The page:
On this page you can find links and information regarding rabbit vaccinations and why we ask for them.
Myxomotosis - Nobivac Vaccine
Myxomatosis is a severe viral disease of rabbits that decimated the wild rabbit population when it arrived in Britain 50 years ago.
Domestic rabbits are also susceptible to the disease and deaths in pets are reported every year.
How can pets catch Myxomatosis?
The main route of infection is through fleas and mosquitoes that have previously bitten an infected rabbit. It is also suspected that midges and mites may pass on the disease. Direct contact with infected rabbits can also spread the disease, particularly secretions from their breathing and direct contact. All pet rabbits – indoors or outdoors – are at risk. Rabbits living outside (especially if wild rabbits enter the garden) are at especially high risk.
How can I protect my rabbits from Myxomatosis?
Vaccinations are the most important of a package of measures you should take to protect your rabbits.
Rabbits can be vaccinated from 5 weeks of age. Boosters are needed every year.
RVHD 1 & 2 (Also known as VHD or RVHD or Rabbit Viral Haemorrhagic Disease) - Filavac/ Eravac Vaccine
There are two strains of RVHD, known as RVHD1 and RVHD2. Both strains are lethal and you must vaccinate to protect your rabbits. RVHD2 has been in the UK since 2013 and in time is expected to overtake classic RVHD as the primary strain.Vaccination is very effective.
Your rabbits can currently be protected by injection anytime from five weeks of age, then a booster every 12 months against RVHD1. This is when it is part of the combined Myxo-RHD vaccine.
RVHD2 requires a separate vaccination, every 6-12 months known as Filavac or Eravac.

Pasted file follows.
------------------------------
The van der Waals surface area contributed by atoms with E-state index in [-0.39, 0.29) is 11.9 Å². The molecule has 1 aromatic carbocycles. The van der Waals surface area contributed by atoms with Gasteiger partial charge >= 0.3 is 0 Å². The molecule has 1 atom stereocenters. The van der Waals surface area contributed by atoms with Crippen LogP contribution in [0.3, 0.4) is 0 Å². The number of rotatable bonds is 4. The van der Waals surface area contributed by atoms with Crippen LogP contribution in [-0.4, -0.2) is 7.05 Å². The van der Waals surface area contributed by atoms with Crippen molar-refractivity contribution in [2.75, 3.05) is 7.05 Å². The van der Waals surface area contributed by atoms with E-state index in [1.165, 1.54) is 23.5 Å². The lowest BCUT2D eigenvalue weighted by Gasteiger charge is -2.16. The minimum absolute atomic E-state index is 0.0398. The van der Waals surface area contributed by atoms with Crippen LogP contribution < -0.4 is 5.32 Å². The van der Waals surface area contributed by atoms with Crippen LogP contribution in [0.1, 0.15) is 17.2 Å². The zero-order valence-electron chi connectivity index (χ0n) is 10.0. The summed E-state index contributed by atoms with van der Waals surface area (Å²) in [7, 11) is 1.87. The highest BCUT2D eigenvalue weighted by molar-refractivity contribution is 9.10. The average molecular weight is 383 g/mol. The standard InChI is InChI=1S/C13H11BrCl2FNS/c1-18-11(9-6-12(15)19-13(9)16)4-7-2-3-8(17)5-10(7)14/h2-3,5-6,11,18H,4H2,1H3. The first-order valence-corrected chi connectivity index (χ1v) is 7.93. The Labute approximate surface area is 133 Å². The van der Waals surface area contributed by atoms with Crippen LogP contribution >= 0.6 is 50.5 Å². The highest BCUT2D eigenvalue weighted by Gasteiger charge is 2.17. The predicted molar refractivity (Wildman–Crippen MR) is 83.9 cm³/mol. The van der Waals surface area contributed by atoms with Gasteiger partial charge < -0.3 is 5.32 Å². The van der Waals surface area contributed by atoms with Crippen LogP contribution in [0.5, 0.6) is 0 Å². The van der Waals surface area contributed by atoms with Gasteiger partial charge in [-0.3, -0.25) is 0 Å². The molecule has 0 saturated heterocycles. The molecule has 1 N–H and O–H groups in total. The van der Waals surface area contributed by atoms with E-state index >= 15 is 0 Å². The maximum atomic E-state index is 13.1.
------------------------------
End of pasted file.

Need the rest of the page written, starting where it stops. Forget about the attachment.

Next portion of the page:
How can pet rabbits catch RVHD?
Both strains of RVHD are spread by direct contact with infected rabbits, or indirectly via their urine or faeces. The viruses can survive for months in the environment, and are terrifyingly easy to bring home to your pets. They survive cold very well.
Hay may have been in contact with infected wild rabbits as grass growing in the field.
Birds or insects may transport the virus on their feet (or in their droppings) to your rabbit grazing on the lawn.
The virus may be blown on the wind.
You might bring the virus home on your feet, or your other pets’ feet (or car wheels) from infected wild rabbit droppings.
You could bring the virus home on your hands or clothes.
Both strains of RVHD have been recorded all over the UK. All pet rabbits should be vaccinated against both strains. There is no way of predicting where the next outbreak will strike, and no practical way of shielding your pet rabbits from all the possible sources of infection. Vaccination is the only way to be safe.
As a business if we were to allow un-vaccinated rabbits to board we would be putting all our customers and own rabbits at risk. In all cases RVHD is fatal. Please ensure your vaccinations have not lapsed. Allow 3 weeks for a full course of vaccinations. 2 weeks between the Nobivac and Filavac vaccines then a week to build up immunity. If we have to refuse boarding because you have neglected to vaccinate your rabbits we will still charge up to 100% of the boarding fee due to cover our loss of income.
More information and links can be found below -